Your kitchen is the beating centre of your home, bursting with activity. It’s the place where you fire up the stove to cook a world-class meal and where you gently greet the morning with a long, luxurious breakfast. As the central heart of your busy life, your kitchen deserves flooring that can cope with the daily hustle and bustle.

Whatever your budget, whatever your style, find a practical kitchen flooring that looks great and lasts for years. Kitchen floors work hard. Not only do they need to be easy to clean, but stain-resistant, stylish and comfortable to walk on. Some need to work with different surfaces or floor constructions, while others need to be compatible with underfloor heating (UFH), too. All need to last for many years, as replacing a floor is never cheap or fun.

And luckily there are plenty of options available. Such as...

  • Tile

  • Concrete

  • Natural stone

  • Hardwood floor

  • Laminate flooring

  • Vinyl

  • Resin

  • Rubber flooring

  • Cork

Want to know how much your project will cost?


One of the most versatile types of floor tiles, porcelain tiles can be made to look exactly like anything from concrete to wood. As porcelain is maintenance-free and highly durable, very often these tiles are more resilient than the materials they mimic.

Ceramic tiles are primarily made from clay and other natural materials. They come in many different shapes, colours and textures. Though less expensive than porcelain, they tend to be manufactured with fewer straight edges and square corners, which means that grout lines need to be thicker. This results in a more grid-like finish.



If you want to add a contemporary edge to your kitchen, concrete flooring could be for you. It is more versatile than you might imagine – not only is it available in a range of colours, it can also be laid inside and out, making it ideal for open-plan extensions.

One advantage is that concrete can be poured directly onto the existing floor without any levelling and, once sealed, it is relatively low maintenance. Lightweight versions, which can be used on upper floors, are also available, but it’s best to ask a structural engineer for advice about this.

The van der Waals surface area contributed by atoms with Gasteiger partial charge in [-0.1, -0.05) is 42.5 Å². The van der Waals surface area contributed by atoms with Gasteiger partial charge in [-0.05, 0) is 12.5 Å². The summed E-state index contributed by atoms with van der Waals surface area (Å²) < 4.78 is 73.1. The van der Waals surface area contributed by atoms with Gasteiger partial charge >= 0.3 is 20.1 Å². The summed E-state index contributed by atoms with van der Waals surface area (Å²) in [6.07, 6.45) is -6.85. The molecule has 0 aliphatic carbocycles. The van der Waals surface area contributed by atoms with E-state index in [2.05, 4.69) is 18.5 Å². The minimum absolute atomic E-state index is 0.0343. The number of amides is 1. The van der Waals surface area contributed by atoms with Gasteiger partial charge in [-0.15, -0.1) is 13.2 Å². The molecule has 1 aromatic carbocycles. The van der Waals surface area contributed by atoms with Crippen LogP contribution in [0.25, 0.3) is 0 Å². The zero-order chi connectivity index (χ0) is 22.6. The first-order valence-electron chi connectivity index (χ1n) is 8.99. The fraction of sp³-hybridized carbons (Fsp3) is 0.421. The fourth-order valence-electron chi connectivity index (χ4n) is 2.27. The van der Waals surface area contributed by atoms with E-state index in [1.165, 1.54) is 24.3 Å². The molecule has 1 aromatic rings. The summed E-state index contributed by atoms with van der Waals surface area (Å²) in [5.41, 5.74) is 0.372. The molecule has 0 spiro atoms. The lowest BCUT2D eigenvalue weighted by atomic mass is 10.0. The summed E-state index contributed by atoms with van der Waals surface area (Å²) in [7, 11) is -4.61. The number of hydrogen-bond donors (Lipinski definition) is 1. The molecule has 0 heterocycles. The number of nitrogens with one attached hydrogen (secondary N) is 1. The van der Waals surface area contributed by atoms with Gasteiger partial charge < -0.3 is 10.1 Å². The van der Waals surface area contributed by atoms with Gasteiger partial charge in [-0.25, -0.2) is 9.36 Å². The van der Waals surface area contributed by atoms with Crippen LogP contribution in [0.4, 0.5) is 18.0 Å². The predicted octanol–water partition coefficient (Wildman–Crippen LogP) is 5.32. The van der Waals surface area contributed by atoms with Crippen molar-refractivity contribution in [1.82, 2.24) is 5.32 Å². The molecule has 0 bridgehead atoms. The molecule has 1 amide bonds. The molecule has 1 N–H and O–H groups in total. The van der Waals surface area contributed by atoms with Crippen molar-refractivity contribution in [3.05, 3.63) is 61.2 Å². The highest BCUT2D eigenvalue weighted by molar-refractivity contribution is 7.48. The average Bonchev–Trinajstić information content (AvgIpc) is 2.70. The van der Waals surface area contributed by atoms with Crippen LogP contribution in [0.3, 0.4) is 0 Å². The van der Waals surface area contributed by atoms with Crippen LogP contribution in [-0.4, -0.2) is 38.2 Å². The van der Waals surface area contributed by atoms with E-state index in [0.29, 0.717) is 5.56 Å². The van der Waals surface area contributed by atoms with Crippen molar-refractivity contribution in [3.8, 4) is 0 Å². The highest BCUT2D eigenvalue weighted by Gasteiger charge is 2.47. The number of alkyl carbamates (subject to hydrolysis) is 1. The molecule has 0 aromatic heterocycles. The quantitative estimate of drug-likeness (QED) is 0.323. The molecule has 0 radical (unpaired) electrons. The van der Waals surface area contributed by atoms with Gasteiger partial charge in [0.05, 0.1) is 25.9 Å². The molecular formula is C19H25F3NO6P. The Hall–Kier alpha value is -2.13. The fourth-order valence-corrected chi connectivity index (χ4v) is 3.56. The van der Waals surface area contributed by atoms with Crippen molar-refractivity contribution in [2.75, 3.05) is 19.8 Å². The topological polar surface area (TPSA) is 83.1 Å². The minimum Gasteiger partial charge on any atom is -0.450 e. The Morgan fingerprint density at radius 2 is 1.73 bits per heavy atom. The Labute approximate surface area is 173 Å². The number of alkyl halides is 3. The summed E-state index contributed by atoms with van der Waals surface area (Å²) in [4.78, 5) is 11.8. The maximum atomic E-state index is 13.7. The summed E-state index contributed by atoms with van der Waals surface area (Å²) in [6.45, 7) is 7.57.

Stone floor tiles come in such a wide range of sizes, colours and textures that they can complement any style of kitchen, from country to contemporary. Maintenance-wise, even the best quality limestone is porous, so it will inevitably suffer some wear and tear. Having said that, the latest sealants are very effective, and once applied the floor should be easy to maintain.



When money isn’t an issue, hardwood flooring wins everytime. This household classic makes a wonderful addition to any kitchen, and has proven throughout the decades to be an irresistible classic. Unlike their laminated counterparts, hardwood floors can be easily repaired and last a lifetime. Because of this, having them installed can see a boost to your house price.

Of course, they’re not perfect. They’re an expensive option, so can eat up a lot of your budget. They can also warp in too damp areas. So you’ll need to be careful how much exposure this floor gets to water.



Supplied in planks that fit together for easy installation, laminate is a good-looking alternative to wood and stone if you’re on a budget. Make sure you choose a laminate that is suitable for kitchen use as some are not suitable in damp environments.

Laminate is available in all manner of finishes and it is super durable so it’s a strong contender for use in a high-traffic area. Prices do vary hugely, and you will get what you pay for – be aware that choosing cheap laminate may result in ill-fitting, bouncy boards.



Vinyl flooring has come a long way from old-fashioned vinyl sheeting. Modern designs are exceptionally hard wearing and can replicate the look and feel of anything from wood and stone to zinc and glass. And it can also be warmer and quieter underfoot than the real McCoy.



Resin flooring can be manufactured from one of several formulations, with epoxy, polyurethane and MMA being three of the most common materials.

Epoxy based systems have traditionally been the most popular form of resin flooring and the widespread use of this material stems in large part from the variety of colours and formulations available.



Silky, warm and tactile, rubber kitchen flooring is soft underfoot yet extremely resilient. Think of it this way – if it doesn’t wear out in an airport, then it won’t in your kitchen!

Choose a smooth surface or low-profile studs in a kitchen as they are easier to clean. Be careful with the products and polishes you use to maintain rubber flooring, especially initially as it’s softer when it’s new.



Not so common in the UK, cork can be a bold statement, especially when paired with modern kitchen designs. Cork also has some surprising features, such as it’s naturally bacteria-resistant and is a fantastic eco-friendly material.

Watch out though, cork isn’t as durable as hardwood or tile, and isn’t as water resistant, so we likely need replacing after 10-15 years.